backsplash install help! is this acceptable?

zanne_lhMarch 12, 2014


not sure if it shows up well in the photo. during the day, any lippage is hidden in the shadow cast by the range hood. at night, with the lights on, the lippage is very obvious (to me, anyway). even though the lippage only ranges from 1/32 to a little more than 1/16 (which would be undesirable but passable to me), because they occur on adjoining tiles in rows and columns, it makes it obvious where each mosaic sheet was laid (again, to me).

we did notice that some of the sheets did not interlock tightly and left a small gap. i am ok with the gap if the sheets are flush depth-wise with one another. i do not think the sheets were flattened with a block during install, however. they told me it wouldn't be that visible when grouted, but because it is lit directly and the sheets are not flat, the grout doesn't really hide the lippage problem.

am i being overly anal? or is this a sloppy/incompetent install? i unfortunately have the fine skill of being able to hone in on every imperfection, so i am not sure if my standards are too high, or if theirs was too low.... would you be ok with this?

the tile was pretty expensive.... not sure how the tile guy is going to respond.

if you agree that it needs to be redone, would it look ok if they just pop out some of the worst tiles & replace, or do i ask to have most of it ripped off?

incidentally, the tan between the white marble has very minimal grout. it's mostly crema marfil micromosaic.

thanks for your input.

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First off, my VERY first gut reaction was, "Oh, how pretty."

I cannot see what you're referring to, unless it's in the picture at the very right, about 2 zig-zags in.

All I can tell you is that if the grout lines didn't match up, Rip that b!tch out. I am absolutely anal and not afraid to scream it from the roof tops. I've been living with grout lines that didn't match up in my 1/2 finished shower for 8 years. Every. Single.Time. I get in that darned shower I love the tile but HATE the grout. It spoils any of the beauty for me because that is important to me. "Just get over it" does NOT fly when it's MY tile, MY shower and something I AM going to see every single day.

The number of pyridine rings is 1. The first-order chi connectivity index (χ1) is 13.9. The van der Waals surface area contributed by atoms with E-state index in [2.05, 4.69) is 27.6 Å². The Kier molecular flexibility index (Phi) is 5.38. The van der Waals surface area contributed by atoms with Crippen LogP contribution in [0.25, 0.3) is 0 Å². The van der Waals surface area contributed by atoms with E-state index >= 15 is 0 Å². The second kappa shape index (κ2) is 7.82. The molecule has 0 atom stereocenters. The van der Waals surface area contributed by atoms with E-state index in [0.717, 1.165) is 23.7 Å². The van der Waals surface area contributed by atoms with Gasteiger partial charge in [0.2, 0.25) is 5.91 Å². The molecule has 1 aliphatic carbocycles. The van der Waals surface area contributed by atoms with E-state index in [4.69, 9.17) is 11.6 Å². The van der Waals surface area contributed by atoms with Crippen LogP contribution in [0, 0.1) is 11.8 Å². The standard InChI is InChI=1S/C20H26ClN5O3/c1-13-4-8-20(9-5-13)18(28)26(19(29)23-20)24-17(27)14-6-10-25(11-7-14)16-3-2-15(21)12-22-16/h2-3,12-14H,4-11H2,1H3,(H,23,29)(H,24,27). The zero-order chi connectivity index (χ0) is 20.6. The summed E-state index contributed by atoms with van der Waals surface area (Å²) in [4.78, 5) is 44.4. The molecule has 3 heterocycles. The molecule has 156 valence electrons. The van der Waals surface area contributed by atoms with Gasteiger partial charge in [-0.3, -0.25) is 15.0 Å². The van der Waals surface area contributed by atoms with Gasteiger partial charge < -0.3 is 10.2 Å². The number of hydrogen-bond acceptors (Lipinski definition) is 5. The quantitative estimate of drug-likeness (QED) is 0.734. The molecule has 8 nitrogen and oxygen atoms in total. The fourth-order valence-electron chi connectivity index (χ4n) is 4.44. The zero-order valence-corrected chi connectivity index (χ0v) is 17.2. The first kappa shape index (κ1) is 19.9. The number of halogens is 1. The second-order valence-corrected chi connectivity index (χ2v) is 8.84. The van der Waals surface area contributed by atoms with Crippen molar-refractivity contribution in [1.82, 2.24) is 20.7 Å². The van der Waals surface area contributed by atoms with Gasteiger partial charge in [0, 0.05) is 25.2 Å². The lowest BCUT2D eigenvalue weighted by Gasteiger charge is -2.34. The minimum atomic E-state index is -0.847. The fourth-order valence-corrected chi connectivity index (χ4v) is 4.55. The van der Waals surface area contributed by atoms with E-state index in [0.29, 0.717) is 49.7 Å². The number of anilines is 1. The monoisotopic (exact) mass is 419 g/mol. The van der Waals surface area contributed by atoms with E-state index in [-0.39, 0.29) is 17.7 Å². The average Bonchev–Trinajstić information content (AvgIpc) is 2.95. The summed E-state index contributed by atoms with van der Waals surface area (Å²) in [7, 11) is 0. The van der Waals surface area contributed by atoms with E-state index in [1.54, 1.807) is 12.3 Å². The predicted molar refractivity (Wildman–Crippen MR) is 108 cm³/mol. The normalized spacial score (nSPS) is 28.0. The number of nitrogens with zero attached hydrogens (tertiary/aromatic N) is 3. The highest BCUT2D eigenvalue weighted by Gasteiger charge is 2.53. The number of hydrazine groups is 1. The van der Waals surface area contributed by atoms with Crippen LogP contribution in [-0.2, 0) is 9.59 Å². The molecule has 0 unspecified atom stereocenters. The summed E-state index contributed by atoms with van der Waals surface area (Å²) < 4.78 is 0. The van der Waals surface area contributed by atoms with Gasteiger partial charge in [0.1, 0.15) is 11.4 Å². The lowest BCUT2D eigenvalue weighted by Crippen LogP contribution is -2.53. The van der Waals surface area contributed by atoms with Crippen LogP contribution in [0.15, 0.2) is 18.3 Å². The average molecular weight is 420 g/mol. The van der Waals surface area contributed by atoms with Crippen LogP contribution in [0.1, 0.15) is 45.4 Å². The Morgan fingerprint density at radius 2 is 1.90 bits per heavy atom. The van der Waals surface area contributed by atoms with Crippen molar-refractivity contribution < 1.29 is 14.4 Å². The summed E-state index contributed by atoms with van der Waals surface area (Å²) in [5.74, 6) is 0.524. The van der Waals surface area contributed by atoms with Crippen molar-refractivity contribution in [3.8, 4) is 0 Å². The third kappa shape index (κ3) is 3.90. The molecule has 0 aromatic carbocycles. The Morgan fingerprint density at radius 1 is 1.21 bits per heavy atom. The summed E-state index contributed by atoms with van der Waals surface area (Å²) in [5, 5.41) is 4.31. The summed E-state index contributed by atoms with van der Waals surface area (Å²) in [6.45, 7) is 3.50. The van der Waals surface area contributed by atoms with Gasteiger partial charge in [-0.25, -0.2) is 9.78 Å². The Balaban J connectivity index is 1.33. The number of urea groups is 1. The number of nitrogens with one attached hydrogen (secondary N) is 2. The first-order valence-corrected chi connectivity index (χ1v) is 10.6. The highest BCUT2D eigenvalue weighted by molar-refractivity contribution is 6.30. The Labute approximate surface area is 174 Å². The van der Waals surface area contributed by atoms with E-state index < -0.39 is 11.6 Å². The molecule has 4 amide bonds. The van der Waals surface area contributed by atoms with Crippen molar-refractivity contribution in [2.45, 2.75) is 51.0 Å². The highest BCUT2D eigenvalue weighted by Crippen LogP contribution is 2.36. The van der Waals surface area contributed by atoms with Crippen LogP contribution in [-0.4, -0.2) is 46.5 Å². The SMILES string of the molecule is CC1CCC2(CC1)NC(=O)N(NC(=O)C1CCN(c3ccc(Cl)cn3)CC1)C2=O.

So there. You have my feelings on this. That said, your tile is absolutely beautiful.

Another idea, though, that should be considered. Are you seeing the tree for the forest? Or something like that. Can you step back and really say you're going to see it in a month? Are you focusing on serious minutiae? Look, I do, but some don't unless it's the process of the kitchen.

And to top it off: "they told me it wouldn't be that visible when grouted, but because it is lit directly and the sheets are not flat, the grout doesn't really hide the lippage problem. " doesn't fly with me. I It tells me (and you) they see it, too, but just don't want to fix it.
Dead giveaway that once they're gone, you're screwed. "that visible?!?!" What the heck does that mean? Flatten that stuff down and THEN let me see if I see the problem I see now. Do not let them pooh-pooh you, OK?

end rant, all caused by my shower tile work.

    Bookmark   March 12, 2014 at 1:07AM
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Oh my, no. That's not OK.

Some mosaics are harder to mount than others; this one would be tough for the most seasoned pro; that's why you hired a professional installer.

It's not a great idea to try to pop out individual mesh mounted tiles, but quite frankly, I don't see that you have much choice. If they want to try it, I'd say OK, but make sure they understand that if it doesn't work, they'll be replacing the whole thing.

Whoever was responsible for mounting this tile should bear the cost of the fix, but you can't let him be the one to do the repair. He clearly isn't up to the job.

And be careful not to use the word "lippage" as it is most often used to describe an inconsistency in handmade clay tiles. Lippage wouldn't be the responsibility of the installer. I'd say instead that the way the tiles were installed they do not lie flat in the same plane against your wall. Any minor flaws in your wall could cause this. Again, that's why you hired a pro.

    Bookmark   March 12, 2014 at 1:08AM
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@cefreeman-- you make me feel better about being anal. "scream it from the rooftops", lol! yes, there is a vertical seam where you see it, but i see a few other vertical and horizontal ones, too. basically, i am able to pick up where each sheet was laid, which i'm not sure i should be able to if it was properly installed. i AM someone that tends to look at the tree for the forest, but this is the range wall and very visible to me. i think. the question, i guess, is whether the average competent professional could have done a better job, or if i am expecting too much from mere mortals...?

@eam44, i'm glad i'm not crazy and you see it, too. it will help me speak up. i guess i was under the impression that lippage refers to any deviation from a flat plane; thx for clarifying. any idea who should pay for the new tiles? although i don't know if i can even get him back in here to discuss and see. yws, i stupidly paid in full already... don't say anything. i know. : (.

    Bookmark   March 12, 2014 at 7:25AM
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Circus Peanut

Yes, lippage means any uneven tile setting - it can be the setting as well as the actual tile. A sign of a bad tile job. It's a dreaded word over on the tile forums. :)

To me as an amateur tile installer, it looks like the installer did not put any wedges in between the sheets, which made the top slide down a bit and the bottom grout bunch up between sheets. The parts where the sheets slipped down are more obvious, since the tiler probably wiped out most of the bunched-up grout before it set.

Not sure there's a lot to be done other than remount the tile sheets, although you could try having them grind out the bunched up grout portions and fill in the stretched, concave grout. Here's an annotated pic of what I see:

    Bookmark   March 12, 2014 at 9:54AM
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hi circuspeanut,